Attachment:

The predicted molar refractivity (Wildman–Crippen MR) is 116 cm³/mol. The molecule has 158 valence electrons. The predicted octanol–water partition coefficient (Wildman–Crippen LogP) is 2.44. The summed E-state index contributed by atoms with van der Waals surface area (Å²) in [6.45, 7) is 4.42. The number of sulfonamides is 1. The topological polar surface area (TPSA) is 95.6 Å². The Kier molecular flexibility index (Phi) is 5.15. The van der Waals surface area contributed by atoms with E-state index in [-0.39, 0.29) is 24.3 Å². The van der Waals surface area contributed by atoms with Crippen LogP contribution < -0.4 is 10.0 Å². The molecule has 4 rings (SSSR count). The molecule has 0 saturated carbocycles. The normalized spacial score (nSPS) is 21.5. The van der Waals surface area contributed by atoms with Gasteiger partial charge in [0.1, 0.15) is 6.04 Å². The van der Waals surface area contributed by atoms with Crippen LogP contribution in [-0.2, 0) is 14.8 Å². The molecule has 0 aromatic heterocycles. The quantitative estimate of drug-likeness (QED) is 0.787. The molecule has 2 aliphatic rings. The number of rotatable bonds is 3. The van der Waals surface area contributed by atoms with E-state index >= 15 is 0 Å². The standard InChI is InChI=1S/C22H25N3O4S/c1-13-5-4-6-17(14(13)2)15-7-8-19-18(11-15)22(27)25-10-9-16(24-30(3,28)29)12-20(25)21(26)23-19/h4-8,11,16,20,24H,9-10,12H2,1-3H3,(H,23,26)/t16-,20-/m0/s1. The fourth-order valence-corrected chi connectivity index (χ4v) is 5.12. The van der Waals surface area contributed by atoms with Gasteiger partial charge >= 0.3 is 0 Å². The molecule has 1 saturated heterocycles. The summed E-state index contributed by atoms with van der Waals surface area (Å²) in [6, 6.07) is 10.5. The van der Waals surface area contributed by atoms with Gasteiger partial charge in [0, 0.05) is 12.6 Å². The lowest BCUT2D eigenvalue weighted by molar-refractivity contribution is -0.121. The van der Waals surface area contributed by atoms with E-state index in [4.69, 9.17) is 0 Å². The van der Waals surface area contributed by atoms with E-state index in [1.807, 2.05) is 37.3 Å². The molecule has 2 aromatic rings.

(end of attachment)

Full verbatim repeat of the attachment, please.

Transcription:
The predicted molar refractivity (Wildman–Crippen MR) is 116 cm³/mol. The molecule has 158 valence electrons. The predicted octanol–water partition coefficient (Wildman–Crippen LogP) is 2.44. The summed E-state index contributed by atoms with van der Waals surface area (Å²) in [6.45, 7) is 4.42. The number of sulfonamides is 1. The topological polar surface area (TPSA) is 95.6 Å². The Kier molecular flexibility index (Phi) is 5.15. The van der Waals surface area contributed by atoms with E-state index in [-0.39, 0.29) is 24.3 Å². The van der Waals surface area contributed by atoms with Crippen LogP contribution < -0.4 is 10.0 Å². The molecule has 4 rings (SSSR count). The molecule has 0 saturated carbocycles. The normalized spacial score (nSPS) is 21.5. The van der Waals surface area contributed by atoms with Gasteiger partial charge in [0.1, 0.15) is 6.04 Å². The van der Waals surface area contributed by atoms with Crippen LogP contribution in [-0.2, 0) is 14.8 Å². The molecule has 0 aromatic heterocycles. The quantitative estimate of drug-likeness (QED) is 0.787. The molecule has 2 aliphatic rings. The number of rotatable bonds is 3. The van der Waals surface area contributed by atoms with E-state index >= 15 is 0 Å². The standard InChI is InChI=1S/C22H25N3O4S/c1-13-5-4-6-17(14(13)2)15-7-8-19-18(11-15)22(27)25-10-9-16(24-30(3,28)29)12-20(25)21(26)23-19/h4-8,11,16,20,24H,9-10,12H2,1-3H3,(H,23,26)/t16-,20-/m0/s1. The fourth-order valence-corrected chi connectivity index (χ4v) is 5.12. The van der Waals surface area contributed by atoms with Gasteiger partial charge >= 0.3 is 0 Å². The molecule has 1 saturated heterocycles. The summed E-state index contributed by atoms with van der Waals surface area (Å²) in [6, 6.07) is 10.5. The van der Waals surface area contributed by atoms with Gasteiger partial charge in [0, 0.05) is 12.6 Å². The lowest BCUT2D eigenvalue weighted by molar-refractivity contribution is -0.121. The van der Waals surface area contributed by atoms with E-state index in [4.69, 9.17) is 0 Å². The van der Waals surface area contributed by atoms with E-state index in [1.807, 2.05) is 37.3 Å². The molecule has 2 aromatic rings.